“I am very concerned about a recent rise of hate propaganda directed by government-run media platforms against the Baha’i community of Iran,” said Senator Ben Cardin, adding that a US Senate resolution had been passed condemning “the Iranian government’s state-sponsored persecution of its Baha’i minority.”

The Member of European Parliament, Cornelia Ernst, who serves as Chair of the Delegation for Relations with Iran, said the Baha’is in Iran are “oppressed and harassed from cradle to grave … in all areas of life.”

India’s Colonel Dr Divakaran Padma Kumar Pillay, a decorated former army officer, said that his country had the “largest population of Baha’is in the world” and that he “[urged] the Iranian authorities and the people of Iran … to stop the hate speech and false propaganda against the Baha’i community.”

A Brazilian Member of Parliament, Erika Kokay, said on Twitter that Iran’s government “must guarantee” human rights. “Crimes against humanity start with words,” she added, “and we cannot let history repeat itself with the Baha’is.”

Growing support for the rights of the Baha’is within Iran and in the Iranian diaspora was also a distinctive feature of the campaign. Activists and media personalities—including one highly visible human rights worker currently in Iran, Narges Mohammadi, who shared the campaign and the hashtag on her Instagram account—helped to spread the campaign among Persian speakers online.

Other supporters in the Iranian diaspora included activists Masih AlinejadLadan Boroumand and Azadeh Pourzand, actress Mahnaz Afshar, broadcaster Sina Valiollah, academics including Abbas Milani, Ammar Maleki, and the journalist Golnaz Esfandiari.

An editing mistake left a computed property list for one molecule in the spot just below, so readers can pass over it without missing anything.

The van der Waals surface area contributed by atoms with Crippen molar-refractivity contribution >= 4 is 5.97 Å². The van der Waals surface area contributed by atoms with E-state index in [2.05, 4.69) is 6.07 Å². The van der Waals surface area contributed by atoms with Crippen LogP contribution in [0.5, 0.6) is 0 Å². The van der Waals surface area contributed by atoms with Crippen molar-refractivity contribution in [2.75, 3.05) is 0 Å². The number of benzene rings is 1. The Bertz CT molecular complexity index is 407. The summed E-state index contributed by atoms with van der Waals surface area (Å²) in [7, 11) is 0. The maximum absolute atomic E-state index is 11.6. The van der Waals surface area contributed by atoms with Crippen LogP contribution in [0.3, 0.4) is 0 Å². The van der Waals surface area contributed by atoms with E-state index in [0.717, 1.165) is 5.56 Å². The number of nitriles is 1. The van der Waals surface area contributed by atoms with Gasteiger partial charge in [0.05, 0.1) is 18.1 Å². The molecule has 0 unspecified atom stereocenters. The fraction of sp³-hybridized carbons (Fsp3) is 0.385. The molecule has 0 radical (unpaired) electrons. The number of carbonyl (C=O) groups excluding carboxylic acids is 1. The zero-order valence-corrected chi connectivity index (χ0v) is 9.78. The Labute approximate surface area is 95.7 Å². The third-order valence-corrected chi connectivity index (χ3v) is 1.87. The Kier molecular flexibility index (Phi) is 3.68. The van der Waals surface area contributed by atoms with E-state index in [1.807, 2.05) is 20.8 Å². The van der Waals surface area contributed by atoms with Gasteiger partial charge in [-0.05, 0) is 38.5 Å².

The Stanford historian, Professor Abbas Milani, welcomed the fact that the campaign has contributed to the fall of the “terrible wall of silence” regarding the historic injustice and violence suffered by the Baha’is in Iran.

The BIC recently launched the #StopHatePropaganda campaign after observing an increase in the scale and sophistication of anti-Baha’i propaganda in Iran. “History is replete with the victims of grievous crimes incited by hate speech,” said Diane Ala’i, Representative of the BIC to the United Nations in Geneva, when the campaign launched, adding that “the increasing spread of disinformation targeting the Baha’is may signal a severe increase in the persecution meted out against them.”

Examples of official and semi-official hate speech flagged included a coordinated network of hundreds of websites, Instagram accounts, Telegram channels and Clubhouse rooms, with content such as “Baha’is are unclean and enemies of your religion”, “Associating with Baha’is is banned”, “Purchasing any goods from a Baha’i store is forbidden”, as well as “The modern ‘Human Rights’ is a big lie” and others. Millions of Iranians have been reached by such propaganda—which has also included doctored and painful images of Baha’is and the Founders of the Faith.